Inspections, Compliance, Enforcement, and Criminal Investigations

Guide to Inspections of Low Acid Canned Food 17

Manufacturers - 2

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fill the sensing tube depending on the temperature range to be controlled. The system temperature would be adjusted by adjusting the spring tension on the steam control valve. This type of temperature control is not normally found on retort systems.

One of the most common types of retort temperature control systems found in the U.S. is the pneumatic (air to open) steam control valve (Attachment 2). This valve is opened by supplying air to a diaphragm which is connected to the valve stem. The valve is closed by spring pressure on the valve stem. The valves are air-to-open for safety reasons. If the power or air supply fails, the loss of air to the system results in the steam valve closing and the retort pressure/temperature falling. These valves are commonly connected to a mechanical recorder/controller which controls the supply of air to the valve (Attachment 2) When using the mechanical recorder/controller a temperature bulb in the retort is connected through a thermal tube to a Bourdon tube located in the control panel. The temperature changes in the retort cause the Bourdon tube to expand and contract. Expansion/contraction of the Bourdon tube causes the recording arm to move which also controls the amount of air to the control valve. As the temperature in the retort rises, the supply of air to the valve diaphragm would be reduced, the spring would force the valve partly closed and less steam would be supplied to the retort. As the temperature in the retort starts to fall, more air is supplied to the valve diaphragm and the valve is forced open, with more steam being supplied to the retort.

Pneumatic air controlled valves are also common in many advanced computer controlled retort systems. In these systems the air supply to the steam control valve is usually controlled through an electronic solenoid.

With any retort using air for control of the system it is very important that the air supply to the instruments and control valves be kept clean and free of oil, water, rust and other contaminants. It is ideal for the air supply to the instruments to be separate from the air supply to the rest of the plant. This air supply should be equipped with devices for keeping the air clean, such as air filters, condensate traps, water drains and oil traps. Maintenance of the air supply system on a routine basis is essential to the continued accurate operation of pneumatic air controls.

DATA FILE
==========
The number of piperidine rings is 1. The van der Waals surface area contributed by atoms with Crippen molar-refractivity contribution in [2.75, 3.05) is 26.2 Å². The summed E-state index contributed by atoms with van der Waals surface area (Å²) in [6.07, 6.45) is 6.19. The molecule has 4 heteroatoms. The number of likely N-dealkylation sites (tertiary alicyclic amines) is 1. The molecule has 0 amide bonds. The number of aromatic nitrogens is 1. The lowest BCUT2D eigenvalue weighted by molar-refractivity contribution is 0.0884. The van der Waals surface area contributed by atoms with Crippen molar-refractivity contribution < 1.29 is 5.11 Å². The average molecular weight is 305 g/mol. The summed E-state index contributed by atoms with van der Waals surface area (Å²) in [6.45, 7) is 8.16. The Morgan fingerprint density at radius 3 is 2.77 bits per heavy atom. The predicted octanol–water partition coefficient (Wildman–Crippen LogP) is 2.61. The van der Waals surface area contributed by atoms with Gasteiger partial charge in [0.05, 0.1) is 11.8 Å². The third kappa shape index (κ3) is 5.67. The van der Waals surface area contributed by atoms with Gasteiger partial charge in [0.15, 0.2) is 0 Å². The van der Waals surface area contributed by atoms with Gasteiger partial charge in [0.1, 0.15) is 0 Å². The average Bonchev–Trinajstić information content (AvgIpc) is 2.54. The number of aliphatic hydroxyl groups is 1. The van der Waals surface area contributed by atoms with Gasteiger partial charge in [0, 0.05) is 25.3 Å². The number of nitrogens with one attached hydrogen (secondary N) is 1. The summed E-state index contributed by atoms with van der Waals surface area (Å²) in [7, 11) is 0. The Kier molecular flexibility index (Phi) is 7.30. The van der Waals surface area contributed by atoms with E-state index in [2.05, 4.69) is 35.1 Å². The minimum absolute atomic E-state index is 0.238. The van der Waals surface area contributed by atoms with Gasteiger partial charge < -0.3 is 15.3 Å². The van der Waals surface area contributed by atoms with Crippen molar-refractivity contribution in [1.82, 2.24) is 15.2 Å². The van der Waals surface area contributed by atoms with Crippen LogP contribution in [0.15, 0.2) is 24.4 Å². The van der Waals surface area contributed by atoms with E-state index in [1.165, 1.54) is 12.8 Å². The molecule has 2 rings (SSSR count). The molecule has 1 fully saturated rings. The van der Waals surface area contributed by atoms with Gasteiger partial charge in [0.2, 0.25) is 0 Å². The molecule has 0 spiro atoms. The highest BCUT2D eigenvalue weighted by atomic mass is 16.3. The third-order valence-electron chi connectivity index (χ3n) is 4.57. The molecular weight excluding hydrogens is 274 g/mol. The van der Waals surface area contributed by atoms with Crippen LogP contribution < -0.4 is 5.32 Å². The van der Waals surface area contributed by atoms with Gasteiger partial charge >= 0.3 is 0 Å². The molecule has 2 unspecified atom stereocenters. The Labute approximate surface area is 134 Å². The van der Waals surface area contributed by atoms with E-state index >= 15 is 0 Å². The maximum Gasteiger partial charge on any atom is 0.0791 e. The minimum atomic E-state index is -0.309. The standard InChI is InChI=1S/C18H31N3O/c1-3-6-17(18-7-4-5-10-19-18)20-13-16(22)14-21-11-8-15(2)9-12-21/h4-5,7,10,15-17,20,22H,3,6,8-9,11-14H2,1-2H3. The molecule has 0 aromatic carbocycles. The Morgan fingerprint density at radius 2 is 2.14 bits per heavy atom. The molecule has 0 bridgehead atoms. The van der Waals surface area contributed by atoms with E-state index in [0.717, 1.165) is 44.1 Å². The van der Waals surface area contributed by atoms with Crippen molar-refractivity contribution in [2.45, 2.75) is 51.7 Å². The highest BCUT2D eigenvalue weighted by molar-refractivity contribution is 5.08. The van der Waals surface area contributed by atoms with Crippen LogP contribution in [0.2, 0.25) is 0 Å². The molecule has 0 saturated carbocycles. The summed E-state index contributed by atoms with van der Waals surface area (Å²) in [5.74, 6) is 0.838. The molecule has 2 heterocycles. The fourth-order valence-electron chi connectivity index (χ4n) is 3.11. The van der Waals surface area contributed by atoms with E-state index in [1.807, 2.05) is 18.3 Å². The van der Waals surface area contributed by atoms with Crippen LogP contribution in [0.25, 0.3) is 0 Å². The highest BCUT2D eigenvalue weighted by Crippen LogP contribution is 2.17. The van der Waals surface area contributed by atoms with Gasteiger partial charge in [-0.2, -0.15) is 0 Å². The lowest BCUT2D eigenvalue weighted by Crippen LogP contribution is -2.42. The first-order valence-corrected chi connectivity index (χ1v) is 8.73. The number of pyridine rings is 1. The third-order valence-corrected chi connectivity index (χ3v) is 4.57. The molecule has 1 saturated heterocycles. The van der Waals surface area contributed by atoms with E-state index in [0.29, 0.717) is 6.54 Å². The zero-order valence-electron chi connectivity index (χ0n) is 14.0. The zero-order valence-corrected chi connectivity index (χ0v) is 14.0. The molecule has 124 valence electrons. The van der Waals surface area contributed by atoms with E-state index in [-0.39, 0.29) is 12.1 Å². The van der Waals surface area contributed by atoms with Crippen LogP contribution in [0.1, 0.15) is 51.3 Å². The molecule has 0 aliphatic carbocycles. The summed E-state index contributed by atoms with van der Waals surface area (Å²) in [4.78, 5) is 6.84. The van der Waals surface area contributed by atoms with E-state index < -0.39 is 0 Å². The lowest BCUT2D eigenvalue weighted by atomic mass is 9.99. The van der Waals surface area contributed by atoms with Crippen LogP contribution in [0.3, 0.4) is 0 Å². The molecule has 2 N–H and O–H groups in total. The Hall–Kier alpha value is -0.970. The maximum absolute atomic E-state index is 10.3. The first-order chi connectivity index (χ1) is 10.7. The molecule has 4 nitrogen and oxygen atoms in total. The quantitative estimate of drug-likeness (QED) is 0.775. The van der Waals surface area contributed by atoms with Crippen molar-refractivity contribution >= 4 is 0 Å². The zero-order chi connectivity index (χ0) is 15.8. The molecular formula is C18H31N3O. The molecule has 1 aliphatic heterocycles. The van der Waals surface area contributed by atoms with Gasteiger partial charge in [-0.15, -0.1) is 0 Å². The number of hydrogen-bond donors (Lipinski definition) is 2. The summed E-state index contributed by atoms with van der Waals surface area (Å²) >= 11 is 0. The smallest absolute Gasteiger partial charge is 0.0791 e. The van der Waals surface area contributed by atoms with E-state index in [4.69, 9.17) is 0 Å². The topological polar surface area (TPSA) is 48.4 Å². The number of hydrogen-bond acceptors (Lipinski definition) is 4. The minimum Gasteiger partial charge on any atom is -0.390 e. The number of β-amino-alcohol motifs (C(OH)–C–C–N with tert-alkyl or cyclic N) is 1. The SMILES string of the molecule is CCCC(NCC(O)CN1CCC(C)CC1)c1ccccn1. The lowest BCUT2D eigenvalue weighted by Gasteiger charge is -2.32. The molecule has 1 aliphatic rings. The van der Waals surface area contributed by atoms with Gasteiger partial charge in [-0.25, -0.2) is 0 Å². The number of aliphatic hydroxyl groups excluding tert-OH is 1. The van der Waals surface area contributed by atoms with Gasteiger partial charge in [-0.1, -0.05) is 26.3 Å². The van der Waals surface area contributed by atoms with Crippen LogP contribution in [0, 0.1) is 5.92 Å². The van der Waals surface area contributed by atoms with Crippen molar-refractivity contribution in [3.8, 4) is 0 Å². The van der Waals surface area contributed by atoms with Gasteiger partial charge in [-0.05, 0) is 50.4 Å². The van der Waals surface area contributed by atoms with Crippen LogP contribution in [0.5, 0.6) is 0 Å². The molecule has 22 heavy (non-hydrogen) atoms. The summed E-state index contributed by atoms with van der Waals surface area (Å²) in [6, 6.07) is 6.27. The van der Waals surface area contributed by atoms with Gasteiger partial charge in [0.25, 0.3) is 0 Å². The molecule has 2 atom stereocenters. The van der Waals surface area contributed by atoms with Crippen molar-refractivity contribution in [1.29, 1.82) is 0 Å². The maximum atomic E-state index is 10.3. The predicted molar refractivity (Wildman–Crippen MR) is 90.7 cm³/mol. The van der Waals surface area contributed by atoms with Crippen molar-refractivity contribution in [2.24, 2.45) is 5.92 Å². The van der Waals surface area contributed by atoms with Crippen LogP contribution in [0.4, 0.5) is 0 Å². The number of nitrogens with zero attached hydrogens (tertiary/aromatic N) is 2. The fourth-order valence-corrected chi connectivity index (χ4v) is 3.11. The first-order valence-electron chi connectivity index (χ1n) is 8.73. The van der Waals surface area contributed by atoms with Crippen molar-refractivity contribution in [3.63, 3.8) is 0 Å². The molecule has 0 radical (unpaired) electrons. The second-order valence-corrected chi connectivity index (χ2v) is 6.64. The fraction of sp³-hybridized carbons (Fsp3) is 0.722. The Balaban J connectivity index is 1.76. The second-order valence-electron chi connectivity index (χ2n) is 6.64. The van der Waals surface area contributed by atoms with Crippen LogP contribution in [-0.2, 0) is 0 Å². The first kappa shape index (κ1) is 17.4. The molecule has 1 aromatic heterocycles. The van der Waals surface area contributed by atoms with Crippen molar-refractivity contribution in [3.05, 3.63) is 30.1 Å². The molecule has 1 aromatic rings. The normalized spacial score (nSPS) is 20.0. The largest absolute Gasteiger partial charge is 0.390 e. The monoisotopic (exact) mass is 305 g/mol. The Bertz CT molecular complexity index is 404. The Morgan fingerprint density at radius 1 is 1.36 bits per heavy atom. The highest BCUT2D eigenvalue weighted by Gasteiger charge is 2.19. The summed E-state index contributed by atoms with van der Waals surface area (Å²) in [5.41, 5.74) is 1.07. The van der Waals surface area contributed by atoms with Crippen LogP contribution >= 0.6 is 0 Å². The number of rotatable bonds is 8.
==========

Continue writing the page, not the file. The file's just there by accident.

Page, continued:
A simple mechanical/electrical control system for an electronic solenoid operated steam control valve may consist of a temperature dial to set the selected retort temperature, a temperature sensing element in the retort which is connected to a Bourdon tube or some other type of expanding gas or liquid sensor, and a steam supply valve which is controlled by air, an electric solenoid or rotary motor. These systems act much the same way that a thermostat in your house would be used to control the temperature. As the set temperature in the retort is reached the expansion of the liquid/gases in the temperature sensing element causes the Bourdon tube to expand, expansion of the tube causes electrical contacts to open or close, depending upon the design of the control mechanism. As the electrical contacts close an electrical source is supplied to an electronic solenoid or motor to operate the valve. This type of system may supply steam in an on/off fashion instead of proportionally.

A similar type system would replace the Bourdon Tube with a solid state electronic temperature controller using a thermocouple or resistance temperature devices (RTD) to sense the temperature in the retort. The solid state electronic circuits would then be set to control the retort at the selected operating temperature through the use of an electronic solenoid, solenoid/air or electric motor operated steam control valve. The solid state circuits may provide for on/off or proportional operation of the steam valve depending upon the control system and manufacturer.

In systems using RTDs or thermocouples a low level electrical signal is sent to a control mechanism. It is important not only for a firm to properly calibrate the RTD/thermocouple but to insure that the electrical signal sent to the sensor is not interfered with. The circuits (wires) used to transmit the RTD signal to the signal convertor or sensor must be designed and installed to prevent electrical interference on the circuit. Electrical interference on the circuit can cause false readings to be received from the RTD/thermocouple. The firm should have in place a system for routine calibration and maintenance of RTD's and thermocouples including the complete control circuit.


Addition of a manually set electrical/mechanical clock to the pneumatic air/electrically controlled valve systems mentioned above provides for timing of the retort thermal process. An additional mechanical/electrical clock for the timing of the vent cycle on steam retorts further automates the system. These systems are designed so that both a time and temperature must be reached for venting; the process timing does not start before the process temperature is reached, and the process ends after the set process time has been reached. These systems still require the observation and manual recording of MIG thermometer readings and

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